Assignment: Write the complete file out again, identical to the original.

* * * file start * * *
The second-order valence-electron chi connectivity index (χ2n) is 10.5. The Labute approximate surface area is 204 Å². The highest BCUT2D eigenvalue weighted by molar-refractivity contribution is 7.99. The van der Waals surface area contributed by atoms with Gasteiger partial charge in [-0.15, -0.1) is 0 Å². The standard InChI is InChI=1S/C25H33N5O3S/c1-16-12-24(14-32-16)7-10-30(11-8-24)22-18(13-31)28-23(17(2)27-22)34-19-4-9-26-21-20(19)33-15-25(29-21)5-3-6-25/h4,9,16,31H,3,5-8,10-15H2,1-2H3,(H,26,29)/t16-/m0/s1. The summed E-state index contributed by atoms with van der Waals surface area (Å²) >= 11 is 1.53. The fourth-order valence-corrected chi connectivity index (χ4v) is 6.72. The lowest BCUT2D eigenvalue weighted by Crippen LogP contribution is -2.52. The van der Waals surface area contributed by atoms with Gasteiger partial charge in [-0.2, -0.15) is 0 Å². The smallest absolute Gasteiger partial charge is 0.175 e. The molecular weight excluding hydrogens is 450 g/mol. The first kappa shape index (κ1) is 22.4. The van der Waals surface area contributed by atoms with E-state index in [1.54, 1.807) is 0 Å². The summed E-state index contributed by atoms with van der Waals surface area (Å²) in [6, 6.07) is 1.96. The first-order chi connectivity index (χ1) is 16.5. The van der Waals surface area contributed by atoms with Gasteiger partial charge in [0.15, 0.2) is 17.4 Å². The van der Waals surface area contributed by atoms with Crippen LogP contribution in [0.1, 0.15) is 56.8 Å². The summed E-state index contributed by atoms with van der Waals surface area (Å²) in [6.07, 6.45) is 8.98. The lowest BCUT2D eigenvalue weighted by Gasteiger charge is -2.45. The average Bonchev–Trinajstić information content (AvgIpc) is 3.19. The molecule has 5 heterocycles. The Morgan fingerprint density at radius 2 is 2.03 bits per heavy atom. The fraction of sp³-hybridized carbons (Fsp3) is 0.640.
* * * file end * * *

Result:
The second-order valence-electron chi connectivity index (χ2n) is 10.5. The Labute approximate surface area is 204 Å². The highest BCUT2D eigenvalue weighted by molar-refractivity contribution is 7.99. The van der Waals surface area contributed by atoms with Gasteiger partial charge in [-0.15, -0.1) is 0 Å². The standard InChI is InChI=1S/C25H33N5O3S/c1-16-12-24(14-32-16)7-10-30(11-8-24)22-18(13-31)28-23(17(2)27-22)34-19-4-9-26-21-20(19)33-15-25(29-21)5-3-6-25/h4,9,16,31H,3,5-8,10-15H2,1-2H3,(H,26,29)/t16-/m0/s1. The summed E-state index contributed by atoms with van der Waals surface area (Å²) >= 11 is 1.53. The fourth-order valence-corrected chi connectivity index (χ4v) is 6.72. The lowest BCUT2D eigenvalue weighted by Crippen LogP contribution is -2.52. The van der Waals surface area contributed by atoms with Gasteiger partial charge in [-0.2, -0.15) is 0 Å². The smallest absolute Gasteiger partial charge is 0.175 e. The molecular weight excluding hydrogens is 450 g/mol. The first kappa shape index (κ1) is 22.4. The van der Waals surface area contributed by atoms with E-state index in [1.54, 1.807) is 0 Å². The summed E-state index contributed by atoms with van der Waals surface area (Å²) in [6, 6.07) is 1.96. The first-order chi connectivity index (χ1) is 16.5. The van der Waals surface area contributed by atoms with Gasteiger partial charge in [0.15, 0.2) is 17.4 Å². The van der Waals surface area contributed by atoms with Crippen LogP contribution in [0.1, 0.15) is 56.8 Å². The summed E-state index contributed by atoms with van der Waals surface area (Å²) in [6.07, 6.45) is 8.98. The lowest BCUT2D eigenvalue weighted by Gasteiger charge is -2.45. The average Bonchev–Trinajstić information content (AvgIpc) is 3.19. The molecule has 5 heterocycles. The Morgan fingerprint density at radius 2 is 2.03 bits per heavy atom. The fraction of sp³-hybridized carbons (Fsp3) is 0.640.